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Clinton Campaigns with Ohio Governor

The Ohio governor steps forward for Clinton. (Getty Images).

By Peter Baker
CLINTON, Iowa -- Any presidential candidate likes to campaign with the governor by her side. But the governor at Hillary Rodham Clinton's side today was not Iowa's. It was Ohio's.

Subtle? Not even close. The message: Nominate me and I'll win next fall in Ohio, the state that cost Democrats the 2004 election. "Iowa may be the most important first state," Ohio Gov. Ted Strickland said here before introducing Clinton. "And Ohio may be the most important general election state."

Strickland's presence is Clinton's electability argument for the day as Iowa voters ponder whether she would be the Democrat best able to win a general election despite her high negative ratings in the polls. Strickland told the crowds in Iowa today that Clinton is leading Ohio polls. "I would not have endorsed her, in spite of all the respect I have for her, were it not for the fact that I am convinced she is the candidate who can win in November 2008," he said.

Taking questions from reporters at an earlier stop in Eldridge, Clinton said the support of so many elected Democrats across the country bolstered her argument. "They are not on a political suicide mission," she said. "They are professionals. They are assessing each and every one of us. And they are concluding, number one, I would be the best president and two, I am the Democrat most likely to be elected."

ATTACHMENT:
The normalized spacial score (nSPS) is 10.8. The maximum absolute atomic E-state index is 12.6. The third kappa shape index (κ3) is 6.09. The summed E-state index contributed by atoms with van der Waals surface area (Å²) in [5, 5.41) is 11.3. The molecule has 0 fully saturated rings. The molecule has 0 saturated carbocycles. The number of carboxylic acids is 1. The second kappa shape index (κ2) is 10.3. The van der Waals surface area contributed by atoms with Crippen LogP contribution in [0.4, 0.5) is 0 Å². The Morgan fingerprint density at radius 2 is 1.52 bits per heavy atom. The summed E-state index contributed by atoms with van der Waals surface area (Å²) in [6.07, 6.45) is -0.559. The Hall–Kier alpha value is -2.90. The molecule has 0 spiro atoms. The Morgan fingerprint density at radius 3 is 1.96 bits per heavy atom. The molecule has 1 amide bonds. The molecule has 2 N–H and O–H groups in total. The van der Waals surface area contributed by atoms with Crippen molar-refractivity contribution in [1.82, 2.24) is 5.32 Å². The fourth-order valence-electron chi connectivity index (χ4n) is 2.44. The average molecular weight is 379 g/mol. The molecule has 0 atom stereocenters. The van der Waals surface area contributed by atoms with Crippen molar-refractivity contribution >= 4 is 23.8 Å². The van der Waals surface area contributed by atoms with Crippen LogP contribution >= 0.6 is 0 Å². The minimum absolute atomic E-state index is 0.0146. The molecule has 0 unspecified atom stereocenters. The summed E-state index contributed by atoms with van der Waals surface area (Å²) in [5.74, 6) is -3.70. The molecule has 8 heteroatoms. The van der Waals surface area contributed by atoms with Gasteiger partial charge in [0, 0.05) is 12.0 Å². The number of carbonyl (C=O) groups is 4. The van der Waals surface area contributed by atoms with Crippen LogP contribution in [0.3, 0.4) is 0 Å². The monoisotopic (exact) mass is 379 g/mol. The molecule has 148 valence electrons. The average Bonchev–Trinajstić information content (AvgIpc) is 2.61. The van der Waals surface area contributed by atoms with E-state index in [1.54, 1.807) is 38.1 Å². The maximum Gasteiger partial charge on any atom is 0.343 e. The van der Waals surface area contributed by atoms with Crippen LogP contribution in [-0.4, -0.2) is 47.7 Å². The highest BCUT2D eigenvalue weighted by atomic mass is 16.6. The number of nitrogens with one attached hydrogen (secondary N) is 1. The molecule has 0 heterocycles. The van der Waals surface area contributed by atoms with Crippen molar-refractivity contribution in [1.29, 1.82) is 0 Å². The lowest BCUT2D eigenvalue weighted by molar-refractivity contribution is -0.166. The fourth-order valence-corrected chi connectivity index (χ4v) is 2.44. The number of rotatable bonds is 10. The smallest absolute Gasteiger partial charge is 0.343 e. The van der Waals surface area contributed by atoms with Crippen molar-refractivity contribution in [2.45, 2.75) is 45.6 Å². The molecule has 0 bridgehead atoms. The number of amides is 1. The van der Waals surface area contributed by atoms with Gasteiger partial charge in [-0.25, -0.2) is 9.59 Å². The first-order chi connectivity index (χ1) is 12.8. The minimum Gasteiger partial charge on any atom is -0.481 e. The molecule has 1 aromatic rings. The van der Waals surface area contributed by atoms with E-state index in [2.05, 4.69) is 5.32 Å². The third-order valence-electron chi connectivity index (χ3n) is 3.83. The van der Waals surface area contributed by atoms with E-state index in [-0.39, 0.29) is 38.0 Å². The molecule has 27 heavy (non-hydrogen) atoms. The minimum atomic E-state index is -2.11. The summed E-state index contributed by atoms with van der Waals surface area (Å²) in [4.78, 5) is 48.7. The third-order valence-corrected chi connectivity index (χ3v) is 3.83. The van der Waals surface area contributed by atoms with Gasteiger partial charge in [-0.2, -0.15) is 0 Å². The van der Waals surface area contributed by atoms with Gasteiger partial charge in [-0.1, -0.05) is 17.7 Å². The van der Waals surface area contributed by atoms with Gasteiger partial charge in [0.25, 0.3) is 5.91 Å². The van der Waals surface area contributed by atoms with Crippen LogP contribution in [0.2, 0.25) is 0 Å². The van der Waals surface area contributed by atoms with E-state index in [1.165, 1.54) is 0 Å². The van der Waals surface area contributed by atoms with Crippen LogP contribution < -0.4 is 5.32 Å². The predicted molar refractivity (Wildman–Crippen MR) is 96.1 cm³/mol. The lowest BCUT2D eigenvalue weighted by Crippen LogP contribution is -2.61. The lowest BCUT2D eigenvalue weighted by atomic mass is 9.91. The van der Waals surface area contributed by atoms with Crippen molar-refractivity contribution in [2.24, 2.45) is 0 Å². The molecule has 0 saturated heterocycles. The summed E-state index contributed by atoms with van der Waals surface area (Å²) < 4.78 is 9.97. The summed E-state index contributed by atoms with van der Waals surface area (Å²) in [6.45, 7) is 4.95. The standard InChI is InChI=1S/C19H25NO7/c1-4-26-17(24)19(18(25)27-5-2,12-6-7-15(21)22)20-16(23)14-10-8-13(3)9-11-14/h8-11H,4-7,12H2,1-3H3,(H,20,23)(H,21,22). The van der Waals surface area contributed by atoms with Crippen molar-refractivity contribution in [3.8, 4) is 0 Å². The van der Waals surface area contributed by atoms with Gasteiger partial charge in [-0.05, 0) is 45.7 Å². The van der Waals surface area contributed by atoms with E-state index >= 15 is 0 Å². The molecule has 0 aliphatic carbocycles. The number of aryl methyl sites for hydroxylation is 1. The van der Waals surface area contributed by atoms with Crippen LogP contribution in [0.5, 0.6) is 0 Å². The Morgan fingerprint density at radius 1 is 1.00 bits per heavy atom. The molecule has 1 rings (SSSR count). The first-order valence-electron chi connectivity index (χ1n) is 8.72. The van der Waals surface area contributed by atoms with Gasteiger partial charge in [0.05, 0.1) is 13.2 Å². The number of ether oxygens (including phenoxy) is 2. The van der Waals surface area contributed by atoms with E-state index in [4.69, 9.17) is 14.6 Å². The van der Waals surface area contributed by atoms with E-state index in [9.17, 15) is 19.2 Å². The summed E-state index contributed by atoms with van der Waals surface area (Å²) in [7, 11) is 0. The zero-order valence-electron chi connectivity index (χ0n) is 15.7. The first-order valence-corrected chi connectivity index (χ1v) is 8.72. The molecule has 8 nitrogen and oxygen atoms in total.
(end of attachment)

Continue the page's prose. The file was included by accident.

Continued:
Here in a town with at least a friendly name, Clinton dismissed -- without naming them -- her main rivals, Sen. Barack Obama and former senator John Edwards, both of whom came through yesterday. She portrayed them both as people who had never really accomplished anything. "What really matters is: What have you done?" she said. "What have you done that has made a difference in people's lives other than your own?" she asked. "I'm not asking you to take me on faith. I'm not asking you to take a leap of faith."